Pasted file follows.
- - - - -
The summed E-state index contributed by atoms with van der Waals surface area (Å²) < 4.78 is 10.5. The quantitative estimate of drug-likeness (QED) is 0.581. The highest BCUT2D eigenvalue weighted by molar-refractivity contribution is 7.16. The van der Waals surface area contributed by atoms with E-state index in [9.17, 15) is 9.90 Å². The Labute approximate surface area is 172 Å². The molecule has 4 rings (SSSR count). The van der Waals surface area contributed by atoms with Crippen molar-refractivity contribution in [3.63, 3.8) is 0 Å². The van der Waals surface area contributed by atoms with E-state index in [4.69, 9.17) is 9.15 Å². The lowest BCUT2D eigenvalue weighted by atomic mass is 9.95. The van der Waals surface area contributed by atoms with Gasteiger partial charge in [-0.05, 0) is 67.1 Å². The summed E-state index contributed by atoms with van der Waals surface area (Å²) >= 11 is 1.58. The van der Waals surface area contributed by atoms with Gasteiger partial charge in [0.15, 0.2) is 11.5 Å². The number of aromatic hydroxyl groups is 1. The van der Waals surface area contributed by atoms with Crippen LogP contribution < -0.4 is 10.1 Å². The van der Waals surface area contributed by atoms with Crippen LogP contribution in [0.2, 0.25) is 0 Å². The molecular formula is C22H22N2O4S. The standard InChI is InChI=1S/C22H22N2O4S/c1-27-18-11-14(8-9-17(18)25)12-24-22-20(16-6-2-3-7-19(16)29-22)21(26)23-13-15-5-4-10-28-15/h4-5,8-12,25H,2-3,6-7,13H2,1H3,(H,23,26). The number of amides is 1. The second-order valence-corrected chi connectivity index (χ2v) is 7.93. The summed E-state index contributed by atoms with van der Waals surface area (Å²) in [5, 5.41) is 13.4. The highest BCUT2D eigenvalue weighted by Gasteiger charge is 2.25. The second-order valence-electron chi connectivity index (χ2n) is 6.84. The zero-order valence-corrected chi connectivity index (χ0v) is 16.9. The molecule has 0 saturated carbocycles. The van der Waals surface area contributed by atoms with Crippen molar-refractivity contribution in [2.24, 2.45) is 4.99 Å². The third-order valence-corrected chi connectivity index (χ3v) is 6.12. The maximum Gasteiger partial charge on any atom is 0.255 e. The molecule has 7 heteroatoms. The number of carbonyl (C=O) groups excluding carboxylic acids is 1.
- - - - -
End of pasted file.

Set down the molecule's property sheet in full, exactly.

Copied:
The summed E-state index contributed by atoms with van der Waals surface area (Å²) < 4.78 is 10.5. The quantitative estimate of drug-likeness (QED) is 0.581. The highest BCUT2D eigenvalue weighted by molar-refractivity contribution is 7.16. The van der Waals surface area contributed by atoms with E-state index in [9.17, 15) is 9.90 Å². The Labute approximate surface area is 172 Å². The molecule has 4 rings (SSSR count). The van der Waals surface area contributed by atoms with Crippen molar-refractivity contribution in [3.63, 3.8) is 0 Å². The van der Waals surface area contributed by atoms with E-state index in [4.69, 9.17) is 9.15 Å². The lowest BCUT2D eigenvalue weighted by atomic mass is 9.95. The van der Waals surface area contributed by atoms with Gasteiger partial charge in [-0.05, 0) is 67.1 Å². The summed E-state index contributed by atoms with van der Waals surface area (Å²) >= 11 is 1.58. The van der Waals surface area contributed by atoms with Gasteiger partial charge in [0.15, 0.2) is 11.5 Å². The number of aromatic hydroxyl groups is 1. The van der Waals surface area contributed by atoms with Crippen LogP contribution < -0.4 is 10.1 Å². The van der Waals surface area contributed by atoms with Crippen LogP contribution in [0.2, 0.25) is 0 Å². The molecular formula is C22H22N2O4S. The standard InChI is InChI=1S/C22H22N2O4S/c1-27-18-11-14(8-9-17(18)25)12-24-22-20(16-6-2-3-7-19(16)29-22)21(26)23-13-15-5-4-10-28-15/h4-5,8-12,25H,2-3,6-7,13H2,1H3,(H,23,26). The number of amides is 1. The second-order valence-corrected chi connectivity index (χ2v) is 7.93. The summed E-state index contributed by atoms with van der Waals surface area (Å²) in [5, 5.41) is 13.4. The highest BCUT2D eigenvalue weighted by Gasteiger charge is 2.25. The second-order valence-electron chi connectivity index (χ2n) is 6.84. The zero-order valence-corrected chi connectivity index (χ0v) is 16.9. The molecule has 0 saturated carbocycles. The van der Waals surface area contributed by atoms with Crippen molar-refractivity contribution in [2.24, 2.45) is 4.99 Å². The third-order valence-corrected chi connectivity index (χ3v) is 6.12. The maximum Gasteiger partial charge on any atom is 0.255 e. The molecule has 7 heteroatoms. The number of carbonyl (C=O) groups excluding carboxylic acids is 1.